358 Old Ruins in Ireland that you should visit - With photos & details

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358 Old Ruins to explore in Ireland

A country in the north-western Europe. Ireland, or Republic of Ireland shares its only border with Northern Ireland, which is part of the United Kingdom. It is surrounded by the ocean in all it's other sides. About 40% of the countries 5 million population lives in the greater city area of Dublin.

Achill-hengeKeel East, Co. Mayo, Ireland

Achill-henge is a concrete structure on Achill Island off the northwest coast of County Mayo, Ireland.  It consists of a circle of 30 concrete columns topped by a ring of stone. No care was taken to replicate or reference genuine stone circles in the region or the country. The term Achill-henge can be interpreted as a reference to the cultural inaccuracy of the structure in local context as typically henges are simply referred to as stone circles in Ireland.

Aghaboe AbbeyFriarsland, Aghaboe, Co. Laois, Ireland

The Abbey of Aghaboe is one of the most important of the abbeys and priories in County Laois. It was founded in the kingdom of Osraige by St. Canice in the 6th century. The abbey grew into a major centre of learning, commerce and agriculture. Among the monks from the abbey was St. Virgilius, a noted geometer and astronomer who was abbot before he left Ireland and built the cathedral at Salzburg in Austria in the 8th century.

Altamont GardensAltamont, Co. Carlow, R93 N882, Ireland

This romantic 16-hectare estate, features a mix of native and exotic plants and makes a great destination for a family outing. You will have a wonderful experience at any time of the year, as different plants flourish throughout the spring, summer and autumn, and the trees show off their striking silhouettes during the winter. From the Altamont Garden, there are spectacular views of the Blackstairs Mountains, Wicklow Mountains and Mount Leinster.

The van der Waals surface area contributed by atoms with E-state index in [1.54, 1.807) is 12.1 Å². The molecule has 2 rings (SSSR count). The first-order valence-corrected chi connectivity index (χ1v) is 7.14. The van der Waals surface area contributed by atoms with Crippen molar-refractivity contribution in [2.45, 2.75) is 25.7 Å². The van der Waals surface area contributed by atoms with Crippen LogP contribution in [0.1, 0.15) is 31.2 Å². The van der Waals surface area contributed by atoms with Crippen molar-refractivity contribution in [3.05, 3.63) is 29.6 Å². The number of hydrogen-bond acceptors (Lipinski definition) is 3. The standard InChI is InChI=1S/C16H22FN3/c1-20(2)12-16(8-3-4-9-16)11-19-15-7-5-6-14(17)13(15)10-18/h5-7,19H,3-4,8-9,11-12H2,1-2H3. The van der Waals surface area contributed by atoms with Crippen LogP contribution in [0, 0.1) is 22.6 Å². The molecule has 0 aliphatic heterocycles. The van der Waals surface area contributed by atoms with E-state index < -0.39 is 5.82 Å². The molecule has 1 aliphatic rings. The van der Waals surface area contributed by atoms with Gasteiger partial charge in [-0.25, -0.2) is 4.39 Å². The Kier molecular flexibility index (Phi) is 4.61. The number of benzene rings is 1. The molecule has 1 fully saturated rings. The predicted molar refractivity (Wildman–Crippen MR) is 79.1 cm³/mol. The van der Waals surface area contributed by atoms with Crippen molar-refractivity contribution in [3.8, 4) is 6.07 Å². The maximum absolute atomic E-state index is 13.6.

Antrim CastleCastle Rd, Antrim, UK

A majestic castle in Antrim, on the banks of the Sixmilewater River. It was erected in stages between 1613 and 1662. It was destroyed by fire in 1922 and finally demolished in the 1970s. All that remain are a slightly raised grassed platform as well as a freestanding Italian stair tower which was built in 1887 and a gatehouse, which was built around 1818 with twin neo-Tudor towers, with older connecting walls. The gardens are a popular tourist attraction on the Randalstown Road, Antrim.

Antrim Round Tower14 Steeple Rd, Antrim BT41 1BL, UK

Antrim Round Tower was built around the 10th century and is one of the finest towers of its kind in Ireland. It is 28 metres tall and was built as part of a Monastic settlement. It is impressive reminders of Antrim’s ancient monastic settlement. The monastic site was burned in 1147.

Archbishop's Palace, ArmaghArmagh BT60 4EL, UK

The Archbishop’s Palace, Armagh, Northern Ireland, is a landmark Neo-Classical building located on 300 acres of parkland just south of the centre of the city. The building served as primary residence of the Church of Ireland Archbishops of Armagh for over two hundred years, from 1770 to 1975, and thereafter as headquarters of Armagh City and District Council from then until April 2015 when that local authority was replaced following the reform of local government.

Ardee CastleArdee Castle, Castle St, Dawsonsdemesne, Ardee, Co. Louth, Ireland

Ardee Castle is significant for being the largest fortified medieval Tower House in Ireland.The Castle was built in the 15th century by John St. Leger and served as a stronghold for the defence of the Pale.  Ardee Castle is the largest fortified medieval Tower House in Ireland or Britain. The castle was originally built by Roger de Peppard in 1207, but not much is left from the original walls.

Ardfert CathedralArdfert Cathedral, Farranwilliam, Ardfert, Co. Kerry, Ireland

Ardfert Cathedral is the site of a monastery founded by St. Brendan The Navigator in the 6th century. It was the seat of the Diocese of Ardfert from 1117. It is now a heritage tourism site.Today, visitors can see three medieval churches, an ogham stone, and a number of early Christian and medieval grave slabs.

Ardfinnan CastleCommons, Co. Tipperary, Ireland

Ardfinnan Castle, is the sister castle of Lismore Castle and was built circa 1185 to guard the river crossing at Ardfinnan in County Tipperary, Ireland. The Anglo-Norman castle is positioned on a large rocky incline and it looks out over the Suir valley with the Knockmealdown Mountains to the south, and the Galtee Mountains to the northwest. The castle is a parallelogram in shape with square battlements at the corners and a fortified entrance gateway.

Ardmore Round Tower43 Dubh Carrig, Dysert, Ardmore, Co. Waterford, P36 X735, Ireland

The Ardmore Round Tower is one of the best-preserved examples in Ireland. Situated in the middle of a still-used Cemetery. It is a complete tower but the conical cap is not the original. The 12th century tower has three clearly visible string courses and each course is offset, this plus the inclination or batter of the walls give the tower it's distinctive tapered shape. The sandstone blocks are dressed to the curve. The tower has a total of 7 windows and a decorated.